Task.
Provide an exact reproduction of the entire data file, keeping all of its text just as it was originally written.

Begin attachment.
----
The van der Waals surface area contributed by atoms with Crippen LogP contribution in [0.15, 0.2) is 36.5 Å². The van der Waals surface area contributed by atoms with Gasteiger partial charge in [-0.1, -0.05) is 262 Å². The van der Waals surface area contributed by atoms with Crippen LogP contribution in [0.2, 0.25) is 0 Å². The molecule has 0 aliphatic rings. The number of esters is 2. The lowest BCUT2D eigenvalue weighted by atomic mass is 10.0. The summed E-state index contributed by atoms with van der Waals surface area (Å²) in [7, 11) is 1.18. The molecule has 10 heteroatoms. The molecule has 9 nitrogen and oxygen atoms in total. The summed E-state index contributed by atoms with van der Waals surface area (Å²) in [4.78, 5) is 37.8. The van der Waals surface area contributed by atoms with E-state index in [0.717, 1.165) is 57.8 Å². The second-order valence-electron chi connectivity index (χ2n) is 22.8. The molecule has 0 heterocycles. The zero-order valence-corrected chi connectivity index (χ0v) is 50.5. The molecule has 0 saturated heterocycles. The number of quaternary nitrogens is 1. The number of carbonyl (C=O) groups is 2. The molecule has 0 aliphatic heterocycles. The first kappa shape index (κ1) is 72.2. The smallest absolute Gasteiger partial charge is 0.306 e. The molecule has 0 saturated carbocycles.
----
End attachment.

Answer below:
The van der Waals surface area contributed by atoms with Crippen LogP contribution in [0.15, 0.2) is 36.5 Å². The van der Waals surface area contributed by atoms with Gasteiger partial charge in [-0.1, -0.05) is 262 Å². The van der Waals surface area contributed by atoms with Crippen LogP contribution in [0.2, 0.25) is 0 Å². The molecule has 0 aliphatic rings. The number of esters is 2. The lowest BCUT2D eigenvalue weighted by atomic mass is 10.0. The summed E-state index contributed by atoms with van der Waals surface area (Å²) in [7, 11) is 1.18. The molecule has 10 heteroatoms. The molecule has 9 nitrogen and oxygen atoms in total. The summed E-state index contributed by atoms with van der Waals surface area (Å²) in [4.78, 5) is 37.8. The van der Waals surface area contributed by atoms with E-state index in [0.717, 1.165) is 57.8 Å². The second-order valence-electron chi connectivity index (χ2n) is 22.8. The molecule has 0 heterocycles. The zero-order valence-corrected chi connectivity index (χ0v) is 50.5. The molecule has 0 saturated heterocycles. The number of quaternary nitrogens is 1. The number of carbonyl (C=O) groups is 2. The molecule has 0 aliphatic heterocycles. The first kappa shape index (κ1) is 72.2. The smallest absolute Gasteiger partial charge is 0.306 e. The molecule has 0 saturated carbocycles.